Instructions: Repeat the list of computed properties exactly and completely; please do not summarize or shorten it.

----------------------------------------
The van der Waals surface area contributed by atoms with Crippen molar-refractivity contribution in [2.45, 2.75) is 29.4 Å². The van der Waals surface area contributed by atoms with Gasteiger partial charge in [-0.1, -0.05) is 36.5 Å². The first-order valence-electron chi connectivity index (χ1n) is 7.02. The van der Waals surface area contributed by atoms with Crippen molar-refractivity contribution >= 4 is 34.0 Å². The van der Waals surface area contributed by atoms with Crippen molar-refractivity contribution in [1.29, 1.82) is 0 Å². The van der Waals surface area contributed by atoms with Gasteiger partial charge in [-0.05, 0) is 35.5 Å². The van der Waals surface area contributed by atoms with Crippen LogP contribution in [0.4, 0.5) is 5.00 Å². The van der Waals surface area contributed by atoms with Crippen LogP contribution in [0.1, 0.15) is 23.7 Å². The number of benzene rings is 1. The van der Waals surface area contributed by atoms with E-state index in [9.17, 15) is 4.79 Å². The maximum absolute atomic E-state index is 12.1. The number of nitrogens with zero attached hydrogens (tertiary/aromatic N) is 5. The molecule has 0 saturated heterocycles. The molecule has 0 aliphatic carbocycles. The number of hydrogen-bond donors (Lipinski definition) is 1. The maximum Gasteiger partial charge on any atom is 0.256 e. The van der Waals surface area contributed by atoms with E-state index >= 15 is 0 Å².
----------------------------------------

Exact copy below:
The van der Waals surface area contributed by atoms with Crippen molar-refractivity contribution in [2.45, 2.75) is 29.4 Å². The van der Waals surface area contributed by atoms with Gasteiger partial charge in [-0.1, -0.05) is 36.5 Å². The first-order valence-electron chi connectivity index (χ1n) is 7.02. The van der Waals surface area contributed by atoms with Crippen molar-refractivity contribution >= 4 is 34.0 Å². The van der Waals surface area contributed by atoms with Crippen molar-refractivity contribution in [1.29, 1.82) is 0 Å². The van der Waals surface area contributed by atoms with Gasteiger partial charge in [-0.05, 0) is 35.5 Å². The van der Waals surface area contributed by atoms with Crippen LogP contribution in [0.4, 0.5) is 5.00 Å². The van der Waals surface area contributed by atoms with Crippen LogP contribution in [0.1, 0.15) is 23.7 Å². The number of benzene rings is 1. The van der Waals surface area contributed by atoms with E-state index in [9.17, 15) is 4.79 Å². The maximum absolute atomic E-state index is 12.1. The number of nitrogens with zero attached hydrogens (tertiary/aromatic N) is 5. The molecule has 0 saturated heterocycles. The molecule has 0 aliphatic carbocycles. The number of hydrogen-bond donors (Lipinski definition) is 1. The maximum Gasteiger partial charge on any atom is 0.256 e. The van der Waals surface area contributed by atoms with E-state index >= 15 is 0 Å².